Greece has the highest proportion of obese boys in Europe (16.7% of the population), while Malta has the most obese girls (11.3%), according to a new international study published in the medical journal “The Lancet” , on occasion of World Obesity Day on 11 October.
Moldova has the smallest obesity rates in Europe (3.2% of the population) and 5% in boys .
The research, involving more than 1,000 researchers, which analysed data from 200 countries, estimates that in 2016 there were 124 million children and adolescents worldwide who were obese, while another 213 million were overweight.
Adult obesity increased from about 100 million in 1975 (69 million women and 31 million men) to 671 million in 2016 (390 million women and 281 million men).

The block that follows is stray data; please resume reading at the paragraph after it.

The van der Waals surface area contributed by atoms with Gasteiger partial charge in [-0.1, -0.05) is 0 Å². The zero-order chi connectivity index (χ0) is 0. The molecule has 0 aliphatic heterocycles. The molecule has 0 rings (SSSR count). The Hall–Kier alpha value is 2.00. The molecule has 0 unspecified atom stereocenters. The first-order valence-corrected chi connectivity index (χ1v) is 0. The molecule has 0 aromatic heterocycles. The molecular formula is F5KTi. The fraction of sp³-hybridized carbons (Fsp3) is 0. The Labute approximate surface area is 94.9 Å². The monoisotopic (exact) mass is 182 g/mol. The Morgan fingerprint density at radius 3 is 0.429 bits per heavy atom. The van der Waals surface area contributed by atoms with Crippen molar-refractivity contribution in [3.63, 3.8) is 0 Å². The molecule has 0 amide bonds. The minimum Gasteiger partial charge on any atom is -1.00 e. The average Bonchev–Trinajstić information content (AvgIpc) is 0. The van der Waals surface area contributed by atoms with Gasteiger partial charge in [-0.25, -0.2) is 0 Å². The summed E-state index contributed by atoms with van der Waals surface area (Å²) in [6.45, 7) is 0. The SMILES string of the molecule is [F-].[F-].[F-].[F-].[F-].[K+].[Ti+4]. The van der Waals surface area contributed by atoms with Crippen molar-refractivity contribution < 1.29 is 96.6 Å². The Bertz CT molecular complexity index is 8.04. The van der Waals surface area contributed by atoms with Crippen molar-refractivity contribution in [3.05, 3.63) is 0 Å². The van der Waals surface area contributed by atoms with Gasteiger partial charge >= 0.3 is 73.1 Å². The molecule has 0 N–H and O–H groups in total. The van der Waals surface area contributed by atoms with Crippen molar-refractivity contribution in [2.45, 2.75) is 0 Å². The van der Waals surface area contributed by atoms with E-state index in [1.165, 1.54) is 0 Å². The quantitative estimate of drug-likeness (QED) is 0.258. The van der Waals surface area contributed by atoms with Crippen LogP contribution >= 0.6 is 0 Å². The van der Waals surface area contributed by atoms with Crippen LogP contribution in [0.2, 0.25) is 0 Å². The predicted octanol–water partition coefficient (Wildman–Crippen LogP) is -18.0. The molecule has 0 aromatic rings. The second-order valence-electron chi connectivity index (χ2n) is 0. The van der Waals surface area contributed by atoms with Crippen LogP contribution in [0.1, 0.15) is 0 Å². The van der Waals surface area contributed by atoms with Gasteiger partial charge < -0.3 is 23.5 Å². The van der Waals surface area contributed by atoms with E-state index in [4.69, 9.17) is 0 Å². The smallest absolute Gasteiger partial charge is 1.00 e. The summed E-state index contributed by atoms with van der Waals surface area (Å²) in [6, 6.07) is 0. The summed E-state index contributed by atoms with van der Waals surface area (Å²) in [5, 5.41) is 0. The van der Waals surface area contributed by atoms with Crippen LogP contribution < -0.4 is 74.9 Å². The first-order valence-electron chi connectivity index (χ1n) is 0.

Since 1975, the number of obese children and adolescents (aged five to 19) in the world has more than doubled and it is estimated that by 2022, obese children and adolescents will exceed the underweight for the first time.
The highest rates of childhood and adolescent obesity (over 30%) are recorded in the Polynesian Islands in the Pacific, while close to 20% or more in the US, in several Arab countries (Egypt, Kuwait, Qatar, Saudi Arabia, etc). ) and in the Caribbean (Bermuda, Puerto Rico, etc.).
Most underweight children (lower body mass index in 2016) live in Ethiopia, Niger, Senegal, India, Bangladesh, Myanmar and Cambodia.